Jonathan Glazer: the joy of division
He has made just three films in 14 years – the first was universally praised, the second is a continuing puzzle to most, and now, Glazer latest,Under the Skin, starring Scarlett Johansson, is cleaving audiences into impassioned opposing camps
Scarlett Johansson and Jonathan Glazer attend 'Under The Skin' Photocall during the 70th Venice International Film Festival last September
Jonathan Glazer occupies a singular position in the pantheon of British film directors. When wise people draw up lists of contemporary masters, Glazer – also one of the world’s top commercials directors – tends to find his name hovering near the top 10. After all, most everybody loved his 2000 thriller Sexy Beast. Among other achievements, that film managed to reinvent Ben Kingsley’s image. The saintly Gandhi was transformed into a sweary, unpredictable psychopath.
After that, things turned a little peculiar. Released in 2004, the extraordinary Birth – starring Nicole Kidman as a woman convinced her late husband had returned in the body of a young boy – was greeted with a handful of raves and a volley of brickbats. It took nearly a decade for him to deliver his third film. Under the Skin , a triumphantly peculiar science-fiction drama featuring Scarlett Johansson adrift in Glasgow, triggered more division on its premiere at the Venice Film Festival. Most critics adored it. But those that hated it, really, really hated it.
“Yeah thank God for that,” he says with apparent sincerity. “You wouldn’t want consensus. You wouldn’t want anybody to say they ‘didn’t mind it’. The reception in Venice was very divisive. I would rather that than indifference.”
He must have been ever so slightly conflicted that so many of the reviews – even the bad ones – described Birth as “underappreciated” or “undervalued”. Where the hell were those writers when the film came out?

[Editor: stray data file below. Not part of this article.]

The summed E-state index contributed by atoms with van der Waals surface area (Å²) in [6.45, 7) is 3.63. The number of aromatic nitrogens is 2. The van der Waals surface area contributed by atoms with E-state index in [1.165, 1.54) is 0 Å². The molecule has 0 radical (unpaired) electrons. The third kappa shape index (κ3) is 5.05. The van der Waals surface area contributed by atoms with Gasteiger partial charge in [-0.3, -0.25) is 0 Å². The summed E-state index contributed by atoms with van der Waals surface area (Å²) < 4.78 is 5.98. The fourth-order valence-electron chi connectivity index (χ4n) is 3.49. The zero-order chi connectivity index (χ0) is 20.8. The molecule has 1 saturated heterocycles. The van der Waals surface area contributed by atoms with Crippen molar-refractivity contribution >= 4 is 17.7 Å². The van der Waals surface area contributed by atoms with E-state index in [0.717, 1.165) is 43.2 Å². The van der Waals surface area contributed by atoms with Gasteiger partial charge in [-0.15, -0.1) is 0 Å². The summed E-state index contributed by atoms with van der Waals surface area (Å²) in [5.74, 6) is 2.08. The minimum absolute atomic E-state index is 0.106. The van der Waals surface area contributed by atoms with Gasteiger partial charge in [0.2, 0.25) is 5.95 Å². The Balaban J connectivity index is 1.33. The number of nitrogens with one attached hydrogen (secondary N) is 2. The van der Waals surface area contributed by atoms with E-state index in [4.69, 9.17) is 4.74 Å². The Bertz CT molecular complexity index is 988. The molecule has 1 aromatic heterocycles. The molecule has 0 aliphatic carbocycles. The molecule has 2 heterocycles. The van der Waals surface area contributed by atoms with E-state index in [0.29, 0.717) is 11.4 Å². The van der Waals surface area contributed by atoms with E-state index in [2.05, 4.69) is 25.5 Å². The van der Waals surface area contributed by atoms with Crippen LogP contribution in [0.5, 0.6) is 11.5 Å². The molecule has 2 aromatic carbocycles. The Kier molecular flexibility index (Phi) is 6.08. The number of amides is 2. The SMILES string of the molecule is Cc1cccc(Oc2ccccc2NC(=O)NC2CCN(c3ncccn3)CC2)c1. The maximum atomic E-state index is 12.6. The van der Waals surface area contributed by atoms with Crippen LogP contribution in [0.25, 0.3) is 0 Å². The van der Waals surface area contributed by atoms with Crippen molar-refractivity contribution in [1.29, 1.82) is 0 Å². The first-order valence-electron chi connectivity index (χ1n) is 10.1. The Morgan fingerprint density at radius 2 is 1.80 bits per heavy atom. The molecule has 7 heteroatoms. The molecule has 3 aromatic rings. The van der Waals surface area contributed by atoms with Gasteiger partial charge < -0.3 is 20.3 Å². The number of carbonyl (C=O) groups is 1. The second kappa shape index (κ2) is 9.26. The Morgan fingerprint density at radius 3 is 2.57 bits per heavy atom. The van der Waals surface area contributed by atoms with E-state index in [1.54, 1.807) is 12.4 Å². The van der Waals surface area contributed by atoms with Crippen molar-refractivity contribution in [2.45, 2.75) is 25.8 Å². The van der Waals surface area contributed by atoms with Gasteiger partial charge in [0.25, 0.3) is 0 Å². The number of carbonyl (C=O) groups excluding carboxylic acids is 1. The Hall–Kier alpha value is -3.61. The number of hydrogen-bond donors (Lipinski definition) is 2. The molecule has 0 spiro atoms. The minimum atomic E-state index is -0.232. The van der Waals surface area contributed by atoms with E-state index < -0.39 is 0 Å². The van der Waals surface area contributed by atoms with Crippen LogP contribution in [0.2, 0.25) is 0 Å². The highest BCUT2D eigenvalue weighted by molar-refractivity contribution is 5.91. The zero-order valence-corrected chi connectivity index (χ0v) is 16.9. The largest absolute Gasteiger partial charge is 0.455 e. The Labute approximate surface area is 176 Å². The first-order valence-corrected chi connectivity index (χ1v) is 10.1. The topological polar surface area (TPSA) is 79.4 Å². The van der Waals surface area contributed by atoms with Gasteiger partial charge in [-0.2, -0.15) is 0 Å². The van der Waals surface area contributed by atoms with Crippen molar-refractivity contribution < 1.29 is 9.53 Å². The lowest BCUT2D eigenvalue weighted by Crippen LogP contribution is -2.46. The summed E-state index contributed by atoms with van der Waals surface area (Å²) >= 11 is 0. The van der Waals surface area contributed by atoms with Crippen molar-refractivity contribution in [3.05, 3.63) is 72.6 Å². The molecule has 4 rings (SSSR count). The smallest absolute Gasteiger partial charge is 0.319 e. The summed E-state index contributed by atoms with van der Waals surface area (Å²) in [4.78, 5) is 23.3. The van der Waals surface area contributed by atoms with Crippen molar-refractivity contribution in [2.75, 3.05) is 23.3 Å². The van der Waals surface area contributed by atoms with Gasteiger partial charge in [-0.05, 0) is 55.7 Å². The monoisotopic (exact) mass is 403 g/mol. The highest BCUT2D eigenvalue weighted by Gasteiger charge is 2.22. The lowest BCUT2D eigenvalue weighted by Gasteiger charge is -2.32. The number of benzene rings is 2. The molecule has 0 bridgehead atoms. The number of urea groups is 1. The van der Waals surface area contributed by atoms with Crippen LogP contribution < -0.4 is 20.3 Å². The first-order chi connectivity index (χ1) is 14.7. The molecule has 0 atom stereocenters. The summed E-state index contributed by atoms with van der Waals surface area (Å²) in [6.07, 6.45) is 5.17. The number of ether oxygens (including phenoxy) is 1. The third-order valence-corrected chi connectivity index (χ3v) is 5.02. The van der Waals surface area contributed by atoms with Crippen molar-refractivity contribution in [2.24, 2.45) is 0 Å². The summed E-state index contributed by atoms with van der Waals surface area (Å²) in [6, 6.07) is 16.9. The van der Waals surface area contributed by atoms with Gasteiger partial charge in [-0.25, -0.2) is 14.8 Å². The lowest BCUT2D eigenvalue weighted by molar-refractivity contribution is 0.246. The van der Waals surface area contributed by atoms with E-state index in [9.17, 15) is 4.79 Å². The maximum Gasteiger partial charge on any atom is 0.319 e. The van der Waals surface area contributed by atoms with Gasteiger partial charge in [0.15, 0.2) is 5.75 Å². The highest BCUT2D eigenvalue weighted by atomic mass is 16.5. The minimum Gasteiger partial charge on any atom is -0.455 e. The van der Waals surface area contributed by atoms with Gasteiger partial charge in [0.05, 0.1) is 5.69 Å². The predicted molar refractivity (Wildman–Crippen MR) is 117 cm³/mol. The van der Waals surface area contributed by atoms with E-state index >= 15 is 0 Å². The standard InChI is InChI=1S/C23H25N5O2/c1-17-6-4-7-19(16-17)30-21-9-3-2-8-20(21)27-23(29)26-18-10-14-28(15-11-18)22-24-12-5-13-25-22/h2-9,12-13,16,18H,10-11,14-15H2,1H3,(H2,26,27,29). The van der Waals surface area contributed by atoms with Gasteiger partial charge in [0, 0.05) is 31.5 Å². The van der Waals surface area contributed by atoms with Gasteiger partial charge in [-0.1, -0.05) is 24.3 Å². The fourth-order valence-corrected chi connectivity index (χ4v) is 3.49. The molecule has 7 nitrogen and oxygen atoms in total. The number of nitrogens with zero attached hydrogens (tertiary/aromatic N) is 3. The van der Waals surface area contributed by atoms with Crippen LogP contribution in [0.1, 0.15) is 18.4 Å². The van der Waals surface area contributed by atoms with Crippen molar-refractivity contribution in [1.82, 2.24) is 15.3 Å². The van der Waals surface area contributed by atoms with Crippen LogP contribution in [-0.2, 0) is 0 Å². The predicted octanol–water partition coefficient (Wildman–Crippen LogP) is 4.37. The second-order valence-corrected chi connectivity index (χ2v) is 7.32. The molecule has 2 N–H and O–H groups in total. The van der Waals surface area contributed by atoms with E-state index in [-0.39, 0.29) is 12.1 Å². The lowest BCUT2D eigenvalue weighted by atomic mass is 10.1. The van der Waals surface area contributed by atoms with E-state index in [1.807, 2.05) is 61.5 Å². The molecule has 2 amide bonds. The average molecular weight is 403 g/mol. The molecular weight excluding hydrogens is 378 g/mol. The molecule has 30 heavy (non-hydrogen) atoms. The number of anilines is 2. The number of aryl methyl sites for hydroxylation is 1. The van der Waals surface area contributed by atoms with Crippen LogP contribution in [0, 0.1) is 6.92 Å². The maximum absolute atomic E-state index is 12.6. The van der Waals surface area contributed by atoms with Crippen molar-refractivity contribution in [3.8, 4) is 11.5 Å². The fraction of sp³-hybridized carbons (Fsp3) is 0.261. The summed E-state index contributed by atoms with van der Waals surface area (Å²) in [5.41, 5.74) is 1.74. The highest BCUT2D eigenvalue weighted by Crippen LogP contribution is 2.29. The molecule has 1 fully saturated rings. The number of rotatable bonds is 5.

“I don’t know. It’s not my role to say: ‘It’s a really good film’. I am lucky enough to do what I have to do. I like it if somebody says they really liked Birth and it meant a great deal to them. But the need to make a decision immediately is a burden. It should be like an album you listen to and at first think, ‘what the hell is this?’, then come to love.”
So, what’s got so many people so riled up (and many more propelled into ecstatic trances) by Under the Skin ? Based very loosely on a Michael Faber novel, the picture follows Johansson – a visiting alien – as she drives about Glasgow, picks up men, drowns them in a lake of oil and then melts them into pulp. Possessor of an enviably sharp eye, Glazer peppers the film with glossy images. But the most striking sections of Under the Skin find Johansson wandering about among genuine citizens of that great Scottish city.
“Once we understood that was the way to do it, we realised it wasn’t about setting up a movie set and having actors pretending to be bus drivers or whatever,” he says. “Once we put her in that world, we need to be undetectable. We need to film from bird hides. We need cameras in a pot of tea. For the scene in a department store, we had a camera in a mop bucket, one in an umbrella and another up a sleeve.”